This roof design is insanely popular and pretty common with barn-style structures.
The cool thing about this roof design is that it spots two distinct symmetrical sides.
Not just that, the two symmetrical sides also feature slopes on each side.
While one of the slopes is shallow, the other is steeper.
- This roof design is robust and built to last
- It adds some glam to your structure
- It can hold a loft, especially one with a lot of headroom.
- If you plan to build this small roof design, you’ll run into some issues as it is a bit complex, especially for beginners.
- You’ll have to reinforce this roof design at each joint. This is important for maximizing strength.
- It requires a lot of materials.
Like the other roof designs we have highlighted so far, a gable roof is an attractive option for tiny house owners looking for something different.
Besides being a popular roofing style for tiny homes, this type of roof style is also popular with traditional homes.
Since this type of tiny house roof has two connected roof sides, it is excellent for rainwater harvesting.
- This is among the few water-resisting style roofing for tiny homes out there.
- This tiny house roof design is easy to build. Even if you’re just starting out, you’ll find it pretty easy to build this roof all by yourself.
- Gable roof designs aren’t such a great option when it comes to space maximization. More so, they aren’t the right option if you plan to have a loft-style bedroom.
- Like the other roof designs we have highlighted so far, this roof style also requires structural reinforcements. This is important for snowy climates. And if you decide to reinforce, you may lose some headroom.
If you have a small budget to play with and you want to keep things simple, you’ll love this brilliant roof design for tiny homes.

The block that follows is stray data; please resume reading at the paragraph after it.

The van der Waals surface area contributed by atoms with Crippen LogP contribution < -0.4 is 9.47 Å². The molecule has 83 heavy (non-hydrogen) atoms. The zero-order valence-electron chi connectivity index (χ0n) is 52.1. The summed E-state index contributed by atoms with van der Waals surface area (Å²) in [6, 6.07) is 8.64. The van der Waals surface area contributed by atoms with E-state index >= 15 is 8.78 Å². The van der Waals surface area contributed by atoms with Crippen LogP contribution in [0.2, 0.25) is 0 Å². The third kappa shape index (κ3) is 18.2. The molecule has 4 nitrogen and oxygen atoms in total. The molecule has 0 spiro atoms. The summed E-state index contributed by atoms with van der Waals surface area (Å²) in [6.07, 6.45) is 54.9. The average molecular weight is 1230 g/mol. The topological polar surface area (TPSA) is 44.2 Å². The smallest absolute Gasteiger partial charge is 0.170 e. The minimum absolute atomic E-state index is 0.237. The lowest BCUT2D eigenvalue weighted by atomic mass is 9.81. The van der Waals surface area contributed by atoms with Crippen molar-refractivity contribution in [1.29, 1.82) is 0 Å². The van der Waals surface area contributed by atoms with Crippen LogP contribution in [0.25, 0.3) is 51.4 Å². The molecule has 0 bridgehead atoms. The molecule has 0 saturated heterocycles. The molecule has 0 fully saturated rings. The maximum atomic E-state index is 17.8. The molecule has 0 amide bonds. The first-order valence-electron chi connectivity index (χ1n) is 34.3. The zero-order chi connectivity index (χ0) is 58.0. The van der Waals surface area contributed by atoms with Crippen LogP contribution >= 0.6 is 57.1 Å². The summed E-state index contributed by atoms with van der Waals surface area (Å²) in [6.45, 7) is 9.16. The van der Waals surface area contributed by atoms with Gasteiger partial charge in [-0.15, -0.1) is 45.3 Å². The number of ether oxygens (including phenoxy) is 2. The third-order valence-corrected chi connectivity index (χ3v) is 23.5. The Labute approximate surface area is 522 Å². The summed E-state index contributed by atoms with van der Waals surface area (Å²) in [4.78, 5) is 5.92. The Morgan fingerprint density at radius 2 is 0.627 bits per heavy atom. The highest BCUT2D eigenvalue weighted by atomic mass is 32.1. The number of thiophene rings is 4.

Like its name, a flat roof design for a tiny home has an entirely flat surface.
This also means that it is missing a pitch.
- This roof style is pretty easy to put together, making it an excellent option for newbies who want to build their roofs by themselves.
- It doesn’t require a lot of materials to build.
- Thanks to its clean, symmetrical lines, this roof design is aesthetically pleasing.
- Because of its flat roof design, this type of roof may not be able to withstand snow, water, and other debris in the long run. That said, with some reinforcements, the roof should perform well.
Arched or round roof
If you are interested in a unique roof style, you won’t go wrong opting for an arched or round roof design.
While this roof style spots a superb design, you’ll mostly find it on a caravan wagon.
- What we love about this roof design is that it is solid and sturdy.
- The roof is designed in such a way that it distributes weight evenly.
- Putting this roof design can be pretty complicated. So it isn’t a job for someone just starting out.
- If you plan on going the DIY route with this project, we are sorry to say that it isn’t something a first DIY builder can pull off.
What are the best roofing materials for tiny homes?
Having provided you with some of the best tiny house roofing options along with their pros and cons; it’s time to highlight some of the best roofing materials for tiny homes.
Let’s jump right in, shall we?
Even though there are tons of excellent roofing materials on the market today, not all of them are great for tiny houses, especially tiny homes on wheels.
Just so you know, some materials are pretty heavy and cannot be supported by tiny homes.
Also, some materials have a short life span and cannot withstand beatings from heavy rain and snowy climates.
In terms of materials, we have found roofing materials such as ceramic tiles, asphalt shingles, and metal roofing panels, superb for tiny homes.
Let’s look closely at each roofing material and what it offers.
Metal roofing panels
Metal roofing panels are becoming a brilliant option for tiny house owners looking for quality roofing materials for their homes.